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For the second year in a row, my computer programming room had been commandeered for SBAC testing purposes for two weeks. For most classes, this wouldn’t be an issue, but when it’s a computer programming class being removed from the computer lab, and placed in a regular classroom…well it’s hard to teach students to program computers without computers. Teaching isn’t about finding ways to be inflexible, however, it’s about finding opportunities to grow and then executing. So for the second year in a row, I reached out to people in my network to see if they would volunteer some of their time to speak to our students about what it takes to be successful in the technology industry, how their stories shaped their companies and who they are, and to impart any pearls of wisdom to future startup owners. What we got was 2-3 weeks packed with unforgettable learning experiences for students aged 13-50. Here, in no particular order, are some reflections on what has been a great few weeks.
Exceptional Question Quality
Our first speaker, Liz Wessel of CampusJob, pointed out during her session that the students asked extremely good questions, better than many investors she has spoken to about the nationwide student employment service in the past. I didn’t realize how true this was until I found myself remarking on this fact during every presentation’s Q+A session. There are few things that catch me off guard like the inquisitiveness of student minds when given a chance to explore, but even with half a decade of teaching experience I am always astounded at some of the things students generate out of thought. Without being coached to, students asked the key questions about the generation of revenue models, refinement of product ideas, and the first moments of a launch. But then there were the deeply personal questions, such as ‘what were you most afraid of when starting your company/now?’, ‘if you could go back and experience the same thing with your company, would you?’, and ‘what was the biggest mistake you’ve made during your company’s lifespan and how did you learn from it?’. Most of the speakers were astonished at these questions when they were asked, but it is rare that a student gets to fire away like this at a real life and successful human being. I’m sure they’ll never forget it.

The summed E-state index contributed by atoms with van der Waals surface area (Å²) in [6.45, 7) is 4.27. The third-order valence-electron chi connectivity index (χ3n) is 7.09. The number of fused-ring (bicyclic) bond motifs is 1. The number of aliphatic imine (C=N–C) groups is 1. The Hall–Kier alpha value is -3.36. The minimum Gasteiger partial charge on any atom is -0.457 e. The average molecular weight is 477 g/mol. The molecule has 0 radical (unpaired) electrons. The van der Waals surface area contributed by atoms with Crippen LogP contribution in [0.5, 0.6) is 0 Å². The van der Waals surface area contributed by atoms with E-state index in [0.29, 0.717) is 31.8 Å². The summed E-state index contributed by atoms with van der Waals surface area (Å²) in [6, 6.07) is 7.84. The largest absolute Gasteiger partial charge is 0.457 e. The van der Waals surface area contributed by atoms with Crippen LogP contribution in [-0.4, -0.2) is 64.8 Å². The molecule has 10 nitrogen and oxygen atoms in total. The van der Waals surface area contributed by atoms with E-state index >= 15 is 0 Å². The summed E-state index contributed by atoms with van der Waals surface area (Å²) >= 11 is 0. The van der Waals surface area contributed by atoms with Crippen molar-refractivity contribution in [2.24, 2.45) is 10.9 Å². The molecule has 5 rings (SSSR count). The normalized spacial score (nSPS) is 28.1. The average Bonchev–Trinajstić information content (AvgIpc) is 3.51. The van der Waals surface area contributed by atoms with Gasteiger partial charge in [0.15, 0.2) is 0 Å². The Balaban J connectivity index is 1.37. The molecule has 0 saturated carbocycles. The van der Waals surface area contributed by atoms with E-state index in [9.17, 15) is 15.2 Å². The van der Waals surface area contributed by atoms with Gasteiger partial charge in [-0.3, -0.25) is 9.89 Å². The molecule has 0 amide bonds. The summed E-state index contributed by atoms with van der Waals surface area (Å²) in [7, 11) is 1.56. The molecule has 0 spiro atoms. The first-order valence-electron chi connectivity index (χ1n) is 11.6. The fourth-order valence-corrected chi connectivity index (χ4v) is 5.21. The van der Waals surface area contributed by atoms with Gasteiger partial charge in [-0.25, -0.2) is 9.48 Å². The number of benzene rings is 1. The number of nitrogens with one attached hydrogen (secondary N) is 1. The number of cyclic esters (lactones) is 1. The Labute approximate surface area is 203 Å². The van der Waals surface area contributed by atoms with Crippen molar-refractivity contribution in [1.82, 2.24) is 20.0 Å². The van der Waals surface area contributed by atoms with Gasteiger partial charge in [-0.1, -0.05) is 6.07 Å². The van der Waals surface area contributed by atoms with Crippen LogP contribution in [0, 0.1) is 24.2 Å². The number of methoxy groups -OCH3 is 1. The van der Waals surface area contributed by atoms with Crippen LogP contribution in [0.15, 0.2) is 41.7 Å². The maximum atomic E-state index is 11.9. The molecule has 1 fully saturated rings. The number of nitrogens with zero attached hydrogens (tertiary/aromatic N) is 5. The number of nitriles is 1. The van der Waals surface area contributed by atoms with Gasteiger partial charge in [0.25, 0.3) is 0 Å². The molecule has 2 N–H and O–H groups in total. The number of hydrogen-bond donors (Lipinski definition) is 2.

Something that both the students and myself reflected on was the sheer variety of people and products on display for a technology expo. While the presentations were all rooted in people at the helm of successful tech products, we had artists, filmmakers, designers, coders, CEOs, men and women between 23 and 50; there was every opportunity for every student to make a connection to at least one of these individuals. If students couldn’t relate to the individuals, the presentations covered products from innovative storytelling apps to job searching platforms. There were also presentations in varying styles from informal Skype session to rehearsed first-person narrative. There was something for everyone at this Expo, and seeing a different student each day make a connection to these people or these products makes the effort to put it together worth every second.